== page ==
In a recent sweep in Seattle’s Cal Anderson Park, while the city government touted that 48 beds were available for those in tents, according to front line service providers, only three beds were open for adult males that afternoon. Where are the tent dwellers supposed to go if they don’t have other resources?
The Centers for Disease Control and Prevention’s guidance on homeless encampments during the pandemic told cities not to remove people from their tents unless there was an appropriate shelter option. While some believe our homeless crisis is merely an enforcement issue, that’s just not true. The primary problem is that there are not enough 24/7 shelter options with the necessary physical and behavioral health services to help folks stabilize and ultimately get permanently housed. Chasing people in tents from neighborhood to neighborhood only worsens conditions for everyone. Many lose belongings during the sweeps making their survival options go from bad to worse.
We have successful local and national models. We know how to get people off the streets and on the road to health. Yes, permanent housing is the preferred end goal but each unit takes years to design, fund, and build. When provided the option of a room with a locking door inside a temporary hotel or a tiny home in a village — a private supportive place with four walls and a lock — time and again our homeless neighbors will choose this option rather than being directed to a mat in a shelter where they must leave the next morning.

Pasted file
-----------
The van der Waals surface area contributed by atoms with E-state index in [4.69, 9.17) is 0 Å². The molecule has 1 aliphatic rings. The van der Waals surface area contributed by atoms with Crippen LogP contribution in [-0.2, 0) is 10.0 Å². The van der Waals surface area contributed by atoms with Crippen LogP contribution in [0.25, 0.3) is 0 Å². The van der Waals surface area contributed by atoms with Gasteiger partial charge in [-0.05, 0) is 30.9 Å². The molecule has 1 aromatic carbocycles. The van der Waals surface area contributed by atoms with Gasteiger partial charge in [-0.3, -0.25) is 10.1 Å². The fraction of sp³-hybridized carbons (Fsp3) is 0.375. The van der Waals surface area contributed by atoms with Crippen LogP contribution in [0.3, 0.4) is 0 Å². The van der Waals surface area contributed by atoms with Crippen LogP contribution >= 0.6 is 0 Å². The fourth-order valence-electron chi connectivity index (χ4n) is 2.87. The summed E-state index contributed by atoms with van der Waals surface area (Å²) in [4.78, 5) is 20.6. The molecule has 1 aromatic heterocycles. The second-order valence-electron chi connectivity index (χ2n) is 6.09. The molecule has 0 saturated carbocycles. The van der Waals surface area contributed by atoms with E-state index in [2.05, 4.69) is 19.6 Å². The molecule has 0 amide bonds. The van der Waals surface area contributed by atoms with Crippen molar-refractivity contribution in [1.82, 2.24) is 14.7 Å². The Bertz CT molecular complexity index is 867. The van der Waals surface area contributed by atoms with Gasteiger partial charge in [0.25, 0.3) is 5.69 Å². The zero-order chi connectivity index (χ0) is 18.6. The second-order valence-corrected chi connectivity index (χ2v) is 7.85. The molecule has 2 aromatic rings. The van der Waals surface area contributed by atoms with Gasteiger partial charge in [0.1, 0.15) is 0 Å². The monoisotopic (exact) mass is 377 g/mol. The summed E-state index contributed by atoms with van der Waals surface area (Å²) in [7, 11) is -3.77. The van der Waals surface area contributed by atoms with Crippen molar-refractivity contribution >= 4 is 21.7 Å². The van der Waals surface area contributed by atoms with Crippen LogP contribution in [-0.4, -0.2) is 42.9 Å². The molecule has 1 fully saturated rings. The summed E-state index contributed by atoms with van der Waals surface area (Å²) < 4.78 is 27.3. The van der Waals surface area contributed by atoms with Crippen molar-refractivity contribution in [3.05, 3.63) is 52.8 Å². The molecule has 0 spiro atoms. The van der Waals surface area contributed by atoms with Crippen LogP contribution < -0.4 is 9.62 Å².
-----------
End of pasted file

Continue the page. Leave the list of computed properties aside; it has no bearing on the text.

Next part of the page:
National research from United States Interagency Council on Homelessness and stories from cities including Minneapolis, Philadelphia, and Houston show us what works. Stabilizing peoples’ housing conditions improves the lives of everyone, including those of us blessed with businesses or homes of our own. What’s the solution in Seattle and cities including Portland, San Francisco, and Los Angeles where thousands of tents line sidewalks and parks?
First, we must address the immediate housing need to get people off the streets into a safe indoor place: cost-effective scale-up options such as tiny home villages, modular housing, and single hotel rooms — coupled with trained outreach workers across cities and regions can be done quickly. We need at least a thousand more units in Seattle and King County — quickly. This costs money and requires diligent follow up.